Aside from the immediate symptoms of an infection, the long-term effects can be detrimental to your hormonal health. Infections can cause scarring, inflammation, or reduced blood flow to the testicles.40Lewis, R. W., & Fugl-Meyer, K. S. (2010). Epidemiology/risk factors of sexual dysfunction. The Journal of Sexual Medicine, 7(1pt2), 159-169.
Chemotherapy and radiation are aggressive treatments that target rapidly dividing cells, like cancer cells. Unfortunately, they can also impact the cells in the testicles responsible for testosterone production.41Howell, S. J., Radford, J. A., Ryder, W. D., & Shalet, S. M. (1999). Testicular function after cytotoxic chemotherapy: evidence of Leydig cell insufficiency. Journal of Clinical Oncology, 17(4), 1493-1498. Some studies indicate that nearly half of men undergoing chemotherapy experience a significant drop in testosterone levels.42Smith, M. R., Finkelstein, J. S., McGovern, F. J., Zietman, A. L., Fallon, M. A., Schoenfeld, D. A., & Kantoff, P. W. (2002). Changes in body composition during androgen deprivation therapy for prostate cancer. Journal of Clinical Endocrinology & Metabolism, 87(2), 599-603.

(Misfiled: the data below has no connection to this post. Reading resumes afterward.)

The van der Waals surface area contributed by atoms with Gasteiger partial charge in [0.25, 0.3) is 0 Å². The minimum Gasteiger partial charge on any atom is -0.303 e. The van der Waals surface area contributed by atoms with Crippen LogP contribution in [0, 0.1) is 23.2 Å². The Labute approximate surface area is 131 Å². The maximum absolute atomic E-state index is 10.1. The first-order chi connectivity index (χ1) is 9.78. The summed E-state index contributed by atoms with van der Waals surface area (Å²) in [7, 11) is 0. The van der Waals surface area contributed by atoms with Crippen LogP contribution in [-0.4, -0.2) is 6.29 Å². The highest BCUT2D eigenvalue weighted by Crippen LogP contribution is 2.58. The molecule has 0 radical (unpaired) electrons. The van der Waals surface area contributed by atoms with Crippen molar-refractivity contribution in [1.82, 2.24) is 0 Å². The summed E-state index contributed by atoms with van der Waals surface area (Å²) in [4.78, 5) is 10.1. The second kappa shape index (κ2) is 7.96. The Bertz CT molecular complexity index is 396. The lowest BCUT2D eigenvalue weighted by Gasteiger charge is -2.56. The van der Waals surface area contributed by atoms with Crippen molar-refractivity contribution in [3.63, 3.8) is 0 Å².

While these treatments are often necessary for fighting life-threatening illnesses, the decrease in testosterone can compound an already stressful situation. Low testosterone levels can lead to fatigue, depression, and a decrease in sexual function, making the recovery process more difficult both physically and emotionally.43Ondrusova, M., Spanikova, B., Sevcikova, K., Ondrus, D., & Dusek, L. (2018). Testosterone deficiency and quality of life in male patients with malignant tumors. Tumori Journal, 104(2), 111-115.